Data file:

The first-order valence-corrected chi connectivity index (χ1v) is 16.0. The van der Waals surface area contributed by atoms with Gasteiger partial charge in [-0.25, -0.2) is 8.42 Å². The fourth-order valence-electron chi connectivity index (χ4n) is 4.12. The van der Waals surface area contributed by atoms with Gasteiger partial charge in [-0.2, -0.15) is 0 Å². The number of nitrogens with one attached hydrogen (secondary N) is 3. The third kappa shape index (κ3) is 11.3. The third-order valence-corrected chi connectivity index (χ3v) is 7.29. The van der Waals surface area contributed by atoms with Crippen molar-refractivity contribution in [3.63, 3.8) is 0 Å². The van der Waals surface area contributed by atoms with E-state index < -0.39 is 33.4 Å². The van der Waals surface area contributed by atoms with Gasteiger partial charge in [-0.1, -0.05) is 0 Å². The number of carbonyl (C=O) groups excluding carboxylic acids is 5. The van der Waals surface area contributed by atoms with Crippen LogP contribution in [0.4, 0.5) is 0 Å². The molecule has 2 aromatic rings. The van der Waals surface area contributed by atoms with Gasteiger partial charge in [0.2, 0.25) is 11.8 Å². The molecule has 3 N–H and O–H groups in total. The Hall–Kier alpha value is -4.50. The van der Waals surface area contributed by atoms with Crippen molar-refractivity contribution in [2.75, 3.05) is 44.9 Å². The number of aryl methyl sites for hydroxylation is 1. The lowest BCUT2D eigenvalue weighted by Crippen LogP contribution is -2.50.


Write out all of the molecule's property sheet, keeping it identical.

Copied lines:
The first-order valence-corrected chi connectivity index (χ1v) is 16.0. The van der Waals surface area contributed by atoms with Gasteiger partial charge in [-0.25, -0.2) is 8.42 Å². The fourth-order valence-electron chi connectivity index (χ4n) is 4.12. The van der Waals surface area contributed by atoms with Gasteiger partial charge in [-0.2, -0.15) is 0 Å². The number of nitrogens with one attached hydrogen (secondary N) is 3. The third kappa shape index (κ3) is 11.3. The third-order valence-corrected chi connectivity index (χ3v) is 7.29. The van der Waals surface area contributed by atoms with Crippen molar-refractivity contribution in [3.63, 3.8) is 0 Å². The van der Waals surface area contributed by atoms with E-state index < -0.39 is 33.4 Å². The van der Waals surface area contributed by atoms with Gasteiger partial charge in [-0.1, -0.05) is 0 Å². The number of carbonyl (C=O) groups excluding carboxylic acids is 5. The van der Waals surface area contributed by atoms with Crippen LogP contribution in [0.4, 0.5) is 0 Å². The molecule has 2 aromatic rings. The van der Waals surface area contributed by atoms with Gasteiger partial charge in [0.2, 0.25) is 11.8 Å². The molecule has 3 N–H and O–H groups in total. The Hall–Kier alpha value is -4.50. The van der Waals surface area contributed by atoms with Crippen molar-refractivity contribution in [2.75, 3.05) is 44.9 Å². The number of aryl methyl sites for hydroxylation is 1. The lowest BCUT2D eigenvalue weighted by Crippen LogP contribution is -2.50.